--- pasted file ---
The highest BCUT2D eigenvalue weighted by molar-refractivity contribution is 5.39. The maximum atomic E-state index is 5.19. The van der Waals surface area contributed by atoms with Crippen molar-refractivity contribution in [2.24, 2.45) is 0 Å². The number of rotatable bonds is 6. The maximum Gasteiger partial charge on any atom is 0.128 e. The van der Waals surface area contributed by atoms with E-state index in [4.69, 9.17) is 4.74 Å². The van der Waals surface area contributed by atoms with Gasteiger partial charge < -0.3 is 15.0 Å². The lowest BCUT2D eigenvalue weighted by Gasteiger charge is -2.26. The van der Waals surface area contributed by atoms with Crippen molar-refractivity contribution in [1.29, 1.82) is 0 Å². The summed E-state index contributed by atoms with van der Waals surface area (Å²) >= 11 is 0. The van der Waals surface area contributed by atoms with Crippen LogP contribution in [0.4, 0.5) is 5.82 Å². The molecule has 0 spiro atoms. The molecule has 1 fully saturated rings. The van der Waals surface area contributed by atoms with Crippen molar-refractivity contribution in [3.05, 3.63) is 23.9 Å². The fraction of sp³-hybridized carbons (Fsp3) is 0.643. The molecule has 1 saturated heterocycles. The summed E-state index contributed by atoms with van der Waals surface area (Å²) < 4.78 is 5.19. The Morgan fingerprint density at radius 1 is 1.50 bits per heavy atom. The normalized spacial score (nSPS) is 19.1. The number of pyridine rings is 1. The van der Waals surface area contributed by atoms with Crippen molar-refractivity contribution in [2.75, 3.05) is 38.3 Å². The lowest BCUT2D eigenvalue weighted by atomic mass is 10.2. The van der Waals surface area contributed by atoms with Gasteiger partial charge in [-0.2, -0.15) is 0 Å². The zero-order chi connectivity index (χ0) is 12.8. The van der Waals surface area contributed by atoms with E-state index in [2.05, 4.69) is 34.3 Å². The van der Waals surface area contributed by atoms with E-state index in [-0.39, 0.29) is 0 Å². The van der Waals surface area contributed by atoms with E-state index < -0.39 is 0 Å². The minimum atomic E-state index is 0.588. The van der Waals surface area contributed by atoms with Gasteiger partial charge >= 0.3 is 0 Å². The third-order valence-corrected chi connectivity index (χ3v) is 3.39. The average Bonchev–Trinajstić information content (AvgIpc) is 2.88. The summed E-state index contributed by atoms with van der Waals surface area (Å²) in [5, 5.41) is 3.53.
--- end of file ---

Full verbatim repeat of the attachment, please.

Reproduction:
The highest BCUT2D eigenvalue weighted by molar-refractivity contribution is 5.39. The maximum atomic E-state index is 5.19. The van der Waals surface area contributed by atoms with Crippen molar-refractivity contribution in [2.24, 2.45) is 0 Å². The number of rotatable bonds is 6. The maximum Gasteiger partial charge on any atom is 0.128 e. The van der Waals surface area contributed by atoms with E-state index in [4.69, 9.17) is 4.74 Å². The van der Waals surface area contributed by atoms with Gasteiger partial charge < -0.3 is 15.0 Å². The lowest BCUT2D eigenvalue weighted by Gasteiger charge is -2.26. The van der Waals surface area contributed by atoms with Crippen molar-refractivity contribution in [1.29, 1.82) is 0 Å². The summed E-state index contributed by atoms with van der Waals surface area (Å²) >= 11 is 0. The van der Waals surface area contributed by atoms with Crippen LogP contribution in [0.4, 0.5) is 5.82 Å². The molecule has 0 spiro atoms. The molecule has 1 fully saturated rings. The van der Waals surface area contributed by atoms with Crippen molar-refractivity contribution in [3.05, 3.63) is 23.9 Å². The fraction of sp³-hybridized carbons (Fsp3) is 0.643. The molecule has 1 saturated heterocycles. The summed E-state index contributed by atoms with van der Waals surface area (Å²) < 4.78 is 5.19. The Morgan fingerprint density at radius 1 is 1.50 bits per heavy atom. The normalized spacial score (nSPS) is 19.1. The number of pyridine rings is 1. The van der Waals surface area contributed by atoms with Crippen molar-refractivity contribution in [2.75, 3.05) is 38.3 Å². The lowest BCUT2D eigenvalue weighted by atomic mass is 10.2. The van der Waals surface area contributed by atoms with Gasteiger partial charge in [-0.2, -0.15) is 0 Å². The zero-order chi connectivity index (χ0) is 12.8. The van der Waals surface area contributed by atoms with E-state index in [2.05, 4.69) is 34.3 Å². The van der Waals surface area contributed by atoms with E-state index in [-0.39, 0.29) is 0 Å². The van der Waals surface area contributed by atoms with E-state index < -0.39 is 0 Å². The minimum atomic E-state index is 0.588. The van der Waals surface area contributed by atoms with Gasteiger partial charge >= 0.3 is 0 Å². The third-order valence-corrected chi connectivity index (χ3v) is 3.39. The average Bonchev–Trinajstić information content (AvgIpc) is 2.88. The summed E-state index contributed by atoms with van der Waals surface area (Å²) in [5, 5.41) is 3.53.